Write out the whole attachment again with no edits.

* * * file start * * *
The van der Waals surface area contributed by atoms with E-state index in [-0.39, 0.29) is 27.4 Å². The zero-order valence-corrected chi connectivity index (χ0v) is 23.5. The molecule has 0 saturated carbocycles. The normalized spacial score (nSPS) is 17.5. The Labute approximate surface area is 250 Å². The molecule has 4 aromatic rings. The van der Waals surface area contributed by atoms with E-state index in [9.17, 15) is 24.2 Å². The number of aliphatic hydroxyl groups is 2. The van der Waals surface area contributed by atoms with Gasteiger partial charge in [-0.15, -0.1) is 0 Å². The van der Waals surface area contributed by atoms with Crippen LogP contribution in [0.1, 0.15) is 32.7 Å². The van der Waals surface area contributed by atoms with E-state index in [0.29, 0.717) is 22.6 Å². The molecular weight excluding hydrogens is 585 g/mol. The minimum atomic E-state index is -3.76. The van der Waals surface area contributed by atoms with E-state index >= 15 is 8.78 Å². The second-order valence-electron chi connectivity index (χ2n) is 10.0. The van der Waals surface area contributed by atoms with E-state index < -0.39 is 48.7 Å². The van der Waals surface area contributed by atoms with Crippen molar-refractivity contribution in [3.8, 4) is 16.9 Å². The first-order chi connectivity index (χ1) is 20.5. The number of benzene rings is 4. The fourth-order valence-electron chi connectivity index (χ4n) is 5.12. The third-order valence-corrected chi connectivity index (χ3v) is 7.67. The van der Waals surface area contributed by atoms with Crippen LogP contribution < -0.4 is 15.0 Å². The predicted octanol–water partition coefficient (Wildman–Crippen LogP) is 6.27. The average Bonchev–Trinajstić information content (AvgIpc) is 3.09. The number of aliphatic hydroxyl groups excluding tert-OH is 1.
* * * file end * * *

The van der Waals surface area contributed by atoms with E-state index in [-0.39, 0.29) is 27.4 Å². The zero-order valence-corrected chi connectivity index (χ0v) is 23.5. The molecule has 0 saturated carbocycles. The normalized spacial score (nSPS) is 17.5. The Labute approximate surface area is 250 Å². The molecule has 4 aromatic rings. The van der Waals surface area contributed by atoms with E-state index in [9.17, 15) is 24.2 Å². The number of aliphatic hydroxyl groups is 2. The van der Waals surface area contributed by atoms with Gasteiger partial charge in [-0.15, -0.1) is 0 Å². The van der Waals surface area contributed by atoms with Crippen LogP contribution in [0.1, 0.15) is 32.7 Å². The van der Waals surface area contributed by atoms with E-state index in [0.29, 0.717) is 22.6 Å². The molecular weight excluding hydrogens is 585 g/mol. The minimum atomic E-state index is -3.76. The van der Waals surface area contributed by atoms with E-state index >= 15 is 8.78 Å². The second-order valence-electron chi connectivity index (χ2n) is 10.0. The van der Waals surface area contributed by atoms with E-state index < -0.39 is 48.7 Å². The van der Waals surface area contributed by atoms with Crippen molar-refractivity contribution in [3.8, 4) is 16.9 Å². The first-order chi connectivity index (χ1) is 20.5. The number of benzene rings is 4. The fourth-order valence-electron chi connectivity index (χ4n) is 5.12. The third-order valence-corrected chi connectivity index (χ3v) is 7.67. The van der Waals surface area contributed by atoms with Crippen LogP contribution < -0.4 is 15.0 Å². The predicted octanol–water partition coefficient (Wildman–Crippen LogP) is 6.27. The average Bonchev–Trinajstić information content (AvgIpc) is 3.09. The number of aliphatic hydroxyl groups excluding tert-OH is 1.